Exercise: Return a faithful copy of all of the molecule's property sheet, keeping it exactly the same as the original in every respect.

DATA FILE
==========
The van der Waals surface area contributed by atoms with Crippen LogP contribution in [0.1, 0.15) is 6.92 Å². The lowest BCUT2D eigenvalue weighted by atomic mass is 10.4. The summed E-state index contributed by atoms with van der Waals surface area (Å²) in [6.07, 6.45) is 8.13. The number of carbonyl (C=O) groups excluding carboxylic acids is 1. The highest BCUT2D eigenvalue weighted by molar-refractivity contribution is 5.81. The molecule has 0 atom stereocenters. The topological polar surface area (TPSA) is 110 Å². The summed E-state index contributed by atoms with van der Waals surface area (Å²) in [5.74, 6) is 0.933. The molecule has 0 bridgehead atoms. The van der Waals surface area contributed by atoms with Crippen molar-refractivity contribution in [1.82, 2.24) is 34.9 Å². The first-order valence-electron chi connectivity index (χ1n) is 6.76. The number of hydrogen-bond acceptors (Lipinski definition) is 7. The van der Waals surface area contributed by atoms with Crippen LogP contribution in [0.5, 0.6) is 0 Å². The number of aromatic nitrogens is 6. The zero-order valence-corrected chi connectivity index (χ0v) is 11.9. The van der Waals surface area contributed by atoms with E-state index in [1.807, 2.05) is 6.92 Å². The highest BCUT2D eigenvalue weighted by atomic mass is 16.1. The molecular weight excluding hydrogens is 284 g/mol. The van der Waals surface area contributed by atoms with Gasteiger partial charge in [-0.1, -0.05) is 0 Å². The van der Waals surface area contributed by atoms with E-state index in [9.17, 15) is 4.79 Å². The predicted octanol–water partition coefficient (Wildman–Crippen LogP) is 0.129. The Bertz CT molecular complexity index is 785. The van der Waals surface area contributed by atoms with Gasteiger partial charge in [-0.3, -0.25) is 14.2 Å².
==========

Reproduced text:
The van der Waals surface area contributed by atoms with Crippen LogP contribution in [0.1, 0.15) is 6.92 Å². The lowest BCUT2D eigenvalue weighted by atomic mass is 10.4. The summed E-state index contributed by atoms with van der Waals surface area (Å²) in [6.07, 6.45) is 8.13. The number of carbonyl (C=O) groups excluding carboxylic acids is 1. The highest BCUT2D eigenvalue weighted by molar-refractivity contribution is 5.81. The molecule has 0 atom stereocenters. The topological polar surface area (TPSA) is 110 Å². The summed E-state index contributed by atoms with van der Waals surface area (Å²) in [5.74, 6) is 0.933. The molecule has 0 bridgehead atoms. The van der Waals surface area contributed by atoms with Crippen molar-refractivity contribution in [1.82, 2.24) is 34.9 Å². The first-order valence-electron chi connectivity index (χ1n) is 6.76. The number of hydrogen-bond acceptors (Lipinski definition) is 7. The van der Waals surface area contributed by atoms with Crippen LogP contribution in [0.5, 0.6) is 0 Å². The number of aromatic nitrogens is 6. The zero-order valence-corrected chi connectivity index (χ0v) is 11.9. The van der Waals surface area contributed by atoms with E-state index in [1.807, 2.05) is 6.92 Å². The highest BCUT2D eigenvalue weighted by atomic mass is 16.1. The molecular weight excluding hydrogens is 284 g/mol. The van der Waals surface area contributed by atoms with Gasteiger partial charge in [-0.1, -0.05) is 0 Å². The van der Waals surface area contributed by atoms with E-state index in [9.17, 15) is 4.79 Å². The predicted octanol–water partition coefficient (Wildman–Crippen LogP) is 0.129. The Bertz CT molecular complexity index is 785. The van der Waals surface area contributed by atoms with Gasteiger partial charge in [-0.3, -0.25) is 14.2 Å².